I’ve been focused elsewhere lately, so I missed the opening shot when the Great Portable Restroom Challenge was issued. It wouldn’t have mattered much though – I don’t recall seeing one here in Sicily, or feeling the need for one since we spend so much time on deserted roads with plenty of stone walls or olive trees to dash behind if you want more privacy than you actually need in the first place.
if you’re curious what we’ve been up to lately, you could do worse than to check out our Good Friday Ride and wish you were riding here with us instead of hunting for outhouses.
Finally catching up though, I see that Greg has been trolling me to relate the Anderson Team’s lifetime best outhouse story. I’d forgotten that we shared this story with him when we visited him on his home turf a few years ago. My apologies that there is no journal and photographs handy to include here. I’ve never published a journal of this tour, and the relevant photos are locked up in storage back home. I do have available a single photo from this 2000 tour from Clermont-Ferrand to San Sebastian, so I’m posting it here as a substitute. It’s a pottok, a type of semi-wild pony that lives in the Basque foothills of the Pyrenees. I think you’ll all agree that he’s much more charming than a photo of an outhouse anyway. This little guy walked up behind us while we were sitting on a hillside enjoying our lunch and the views, when we sensed we had company. He’d walked up behind our backs quietly and was standing placidly about fifteen feet from us.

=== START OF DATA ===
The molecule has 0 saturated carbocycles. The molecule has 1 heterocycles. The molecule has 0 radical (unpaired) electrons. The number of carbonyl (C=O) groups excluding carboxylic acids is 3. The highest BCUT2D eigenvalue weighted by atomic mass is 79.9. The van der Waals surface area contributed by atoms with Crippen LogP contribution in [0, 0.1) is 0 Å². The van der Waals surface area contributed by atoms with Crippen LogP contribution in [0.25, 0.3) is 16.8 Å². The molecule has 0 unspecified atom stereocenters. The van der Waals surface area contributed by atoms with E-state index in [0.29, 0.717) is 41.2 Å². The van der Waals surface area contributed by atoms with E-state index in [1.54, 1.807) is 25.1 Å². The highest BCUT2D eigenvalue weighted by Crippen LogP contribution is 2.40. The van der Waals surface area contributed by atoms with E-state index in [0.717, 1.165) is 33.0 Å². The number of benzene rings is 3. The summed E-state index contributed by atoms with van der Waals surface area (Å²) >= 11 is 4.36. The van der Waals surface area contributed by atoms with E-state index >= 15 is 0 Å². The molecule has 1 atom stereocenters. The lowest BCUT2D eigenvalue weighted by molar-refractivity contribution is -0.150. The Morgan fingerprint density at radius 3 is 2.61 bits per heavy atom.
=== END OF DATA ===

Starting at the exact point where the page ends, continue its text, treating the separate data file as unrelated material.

Back to the outhouse. To make a short story long, it was a warm, sunny Sunday afternoon in September, and we were biking somewhere in Southwest France, with the western Pyrenees just appearing in the distance. It was midday, and we stopped for lunch in some small town I’ve lost the name of now, somewhere north of Orthez. It was in an attractive park with a fine view across the valley – I do remember that much. Others were about in the park, but not in our immediate vicinity.
After finishing our lunch, Rachael walked over to the outhouse, and then called me to come over and stand by the door, since she couldn’t close it. I did so, but then took the obvious next step and tried to close the door myself rather than stand there next to an outhouse in the hot sun. It closed just fine, which was not a good thing.
Minutes later, Rachael called me again with some panic in her voice, requesting to be rescued. The outhouse had a lock, but no doorknob. Not the best situation – I’d locked my wife into a small, unlit, smelly outhouse on a hot, humid Sunday afternoon. No one was anywhere in sight now, and not much happens in small French towns on a Sunday afternoon, so I didn’t really know what to do or where to turn for help. Feeling some panic myself by now, and with Rachael sounding more and more agitated by the minute, it did cross my mind that this might be the end of our partnership and perhaps I should just hop on the bike and start riding.
Fortunately, a better idea sprang to mind. I raced back to the bike and pulled out my handy Swiss Army Knife, returned to the scene of the crime, and started frantically carving into the wooden door. Not knowing what I’d uncover, I was hugely relieved to find that it was wood all the way through, and that I could carve out the embedded lock.
Perhaps five minutes later Rachael was freed, and though still quite upset did not propose divorcing me on the spot. After stopping long enough to take a photo of the vandalized door, we hurriedly packed up, hopped on our bikes, and sped out of town before someone saw what we’d done and called the gendarmes.
So, Greg – was this the story to which you were referring, or did you have some other story and couple in mind?